Trustees threw their support behind red light cameras, saying the devices will be a boon to traffic safety. Together, the intersections targeted for cameras saw 93 crashes from 2006 to 2010. In 2009 and 2010 there were 65 accidents with more than $1,500 in damages reported at both intersections. Weiss has said the cameras would keep officers from making potentially dangerous traffic stops for red light infractions on those busy roads.

The devices are owned and maintained by Safe Speed Inc., a Chicago-based firm that operates cameras in several Chicagoland suburbs, including Berwyn, Melrose Park and Hillside. Village officials have said the company was chosen because they offered, "much more authority over the process of who's cited and who isn't."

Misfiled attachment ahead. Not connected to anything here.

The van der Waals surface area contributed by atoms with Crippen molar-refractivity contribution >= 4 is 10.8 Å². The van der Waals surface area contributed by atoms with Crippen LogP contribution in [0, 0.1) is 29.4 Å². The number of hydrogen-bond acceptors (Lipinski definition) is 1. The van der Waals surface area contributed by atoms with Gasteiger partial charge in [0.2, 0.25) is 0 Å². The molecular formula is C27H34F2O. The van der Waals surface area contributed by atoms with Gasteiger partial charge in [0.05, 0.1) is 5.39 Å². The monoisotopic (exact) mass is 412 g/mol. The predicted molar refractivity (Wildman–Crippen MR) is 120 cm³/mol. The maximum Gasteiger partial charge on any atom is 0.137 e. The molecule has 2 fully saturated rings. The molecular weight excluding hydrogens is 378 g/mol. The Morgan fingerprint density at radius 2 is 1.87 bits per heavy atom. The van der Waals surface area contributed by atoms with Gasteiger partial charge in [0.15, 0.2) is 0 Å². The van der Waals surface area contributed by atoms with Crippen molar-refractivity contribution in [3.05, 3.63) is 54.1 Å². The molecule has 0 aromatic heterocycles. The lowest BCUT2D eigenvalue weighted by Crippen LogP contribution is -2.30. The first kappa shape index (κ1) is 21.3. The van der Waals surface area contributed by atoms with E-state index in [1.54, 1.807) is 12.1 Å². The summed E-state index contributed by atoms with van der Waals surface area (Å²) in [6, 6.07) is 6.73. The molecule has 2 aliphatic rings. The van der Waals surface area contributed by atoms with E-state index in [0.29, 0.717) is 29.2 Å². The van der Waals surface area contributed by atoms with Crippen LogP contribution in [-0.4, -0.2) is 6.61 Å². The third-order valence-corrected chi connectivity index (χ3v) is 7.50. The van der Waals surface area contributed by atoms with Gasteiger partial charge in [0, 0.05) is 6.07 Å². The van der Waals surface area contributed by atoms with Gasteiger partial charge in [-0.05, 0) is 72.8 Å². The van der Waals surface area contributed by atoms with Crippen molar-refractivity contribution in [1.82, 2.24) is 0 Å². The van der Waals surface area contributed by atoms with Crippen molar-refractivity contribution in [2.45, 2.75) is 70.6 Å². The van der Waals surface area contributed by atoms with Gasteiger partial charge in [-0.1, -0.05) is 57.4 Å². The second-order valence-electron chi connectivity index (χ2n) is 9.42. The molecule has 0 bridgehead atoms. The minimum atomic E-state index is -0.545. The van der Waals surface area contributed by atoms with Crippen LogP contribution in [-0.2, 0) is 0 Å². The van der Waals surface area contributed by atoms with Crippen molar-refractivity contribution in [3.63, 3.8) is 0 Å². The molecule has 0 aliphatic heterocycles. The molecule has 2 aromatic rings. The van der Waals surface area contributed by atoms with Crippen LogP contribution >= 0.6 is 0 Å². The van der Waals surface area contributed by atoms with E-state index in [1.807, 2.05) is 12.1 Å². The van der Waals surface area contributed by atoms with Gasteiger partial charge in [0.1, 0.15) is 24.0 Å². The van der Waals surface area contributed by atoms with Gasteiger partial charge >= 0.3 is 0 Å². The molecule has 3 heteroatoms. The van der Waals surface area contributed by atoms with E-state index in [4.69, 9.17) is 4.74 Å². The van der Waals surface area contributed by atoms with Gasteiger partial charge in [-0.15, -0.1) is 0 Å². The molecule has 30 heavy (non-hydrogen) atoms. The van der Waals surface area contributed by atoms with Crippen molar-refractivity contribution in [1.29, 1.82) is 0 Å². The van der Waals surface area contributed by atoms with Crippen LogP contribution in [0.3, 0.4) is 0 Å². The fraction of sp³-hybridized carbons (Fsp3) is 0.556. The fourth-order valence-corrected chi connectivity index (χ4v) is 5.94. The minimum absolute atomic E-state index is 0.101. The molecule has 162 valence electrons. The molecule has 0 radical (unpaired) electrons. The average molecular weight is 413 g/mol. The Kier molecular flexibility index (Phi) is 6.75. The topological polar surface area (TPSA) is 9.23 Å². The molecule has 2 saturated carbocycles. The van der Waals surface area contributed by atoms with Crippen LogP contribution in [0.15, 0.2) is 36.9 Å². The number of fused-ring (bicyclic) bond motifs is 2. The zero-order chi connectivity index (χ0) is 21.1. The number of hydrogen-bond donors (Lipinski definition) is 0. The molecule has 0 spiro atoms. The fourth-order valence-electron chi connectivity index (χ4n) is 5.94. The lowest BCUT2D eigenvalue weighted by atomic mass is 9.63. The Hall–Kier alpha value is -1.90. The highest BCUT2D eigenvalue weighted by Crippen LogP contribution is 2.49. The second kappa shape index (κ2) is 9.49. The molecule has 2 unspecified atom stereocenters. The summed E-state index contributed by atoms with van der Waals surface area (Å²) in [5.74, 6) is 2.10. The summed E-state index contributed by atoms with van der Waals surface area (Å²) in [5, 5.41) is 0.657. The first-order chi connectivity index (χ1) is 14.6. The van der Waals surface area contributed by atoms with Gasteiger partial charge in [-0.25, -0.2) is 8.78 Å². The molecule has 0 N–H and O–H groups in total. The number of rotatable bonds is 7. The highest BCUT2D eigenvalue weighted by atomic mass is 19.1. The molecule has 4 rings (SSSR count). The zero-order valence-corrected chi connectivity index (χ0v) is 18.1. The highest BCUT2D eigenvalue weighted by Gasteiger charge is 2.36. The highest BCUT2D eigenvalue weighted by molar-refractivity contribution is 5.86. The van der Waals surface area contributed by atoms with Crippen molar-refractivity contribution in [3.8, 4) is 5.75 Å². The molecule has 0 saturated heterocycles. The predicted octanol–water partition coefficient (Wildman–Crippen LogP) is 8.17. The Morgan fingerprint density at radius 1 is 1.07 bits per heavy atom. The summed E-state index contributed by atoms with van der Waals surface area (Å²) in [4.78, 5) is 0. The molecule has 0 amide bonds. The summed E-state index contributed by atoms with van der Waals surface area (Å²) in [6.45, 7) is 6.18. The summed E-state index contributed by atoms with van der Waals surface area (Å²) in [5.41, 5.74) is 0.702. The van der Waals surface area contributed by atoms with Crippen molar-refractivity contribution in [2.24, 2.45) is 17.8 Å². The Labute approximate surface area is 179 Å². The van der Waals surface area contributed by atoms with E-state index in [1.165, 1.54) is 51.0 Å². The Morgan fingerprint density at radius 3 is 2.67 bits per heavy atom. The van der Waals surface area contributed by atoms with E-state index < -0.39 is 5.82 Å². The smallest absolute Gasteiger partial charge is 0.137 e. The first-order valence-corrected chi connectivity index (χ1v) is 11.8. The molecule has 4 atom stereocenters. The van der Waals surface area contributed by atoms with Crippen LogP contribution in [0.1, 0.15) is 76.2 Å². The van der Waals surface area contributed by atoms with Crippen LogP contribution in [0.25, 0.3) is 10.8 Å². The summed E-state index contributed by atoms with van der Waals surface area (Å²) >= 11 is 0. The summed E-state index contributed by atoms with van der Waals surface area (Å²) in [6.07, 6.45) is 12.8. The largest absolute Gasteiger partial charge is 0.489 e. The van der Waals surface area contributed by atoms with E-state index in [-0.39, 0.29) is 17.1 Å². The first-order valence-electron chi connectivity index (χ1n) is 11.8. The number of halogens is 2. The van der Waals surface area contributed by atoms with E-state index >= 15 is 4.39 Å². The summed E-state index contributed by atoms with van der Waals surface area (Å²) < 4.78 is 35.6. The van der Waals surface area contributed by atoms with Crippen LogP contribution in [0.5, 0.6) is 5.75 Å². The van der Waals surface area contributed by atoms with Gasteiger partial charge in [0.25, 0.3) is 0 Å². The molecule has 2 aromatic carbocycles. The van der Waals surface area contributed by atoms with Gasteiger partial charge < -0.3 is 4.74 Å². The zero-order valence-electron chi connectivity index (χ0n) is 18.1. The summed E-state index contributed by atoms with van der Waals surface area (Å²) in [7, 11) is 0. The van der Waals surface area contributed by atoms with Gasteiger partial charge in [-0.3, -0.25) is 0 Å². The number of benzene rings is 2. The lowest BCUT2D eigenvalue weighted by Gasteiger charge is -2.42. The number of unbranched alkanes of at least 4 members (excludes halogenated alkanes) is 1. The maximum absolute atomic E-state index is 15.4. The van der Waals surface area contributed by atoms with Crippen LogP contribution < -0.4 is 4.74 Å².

Weiss, who received a similar citation from Oak Lawn more than a year ago, said it wasn't a pleasant experience. However, he said he understood the process after watching the video.

"I know what it's like." Weiss said. "I paid the ticket without arguing it once I saw the video."

Officials noted that the citation does not go against a person's driving record.

The controversial measure was proposed four years ago, but tabled when the village could not come to terms with the initial technology provider RedSpeed, Oak Leaves reported.

Trustees vying to become River Forest's next village president are on opposing sides of the issue. Mike Gibbs has backed the measure. Catherine Adduci recused herself from discussion because her husband, Al Ronan, was a chief lobbyist for RedSpeed Camera. Oak Leaves reported that she would not have voted for it.

Jim January 11, 2013 at 06:38 PM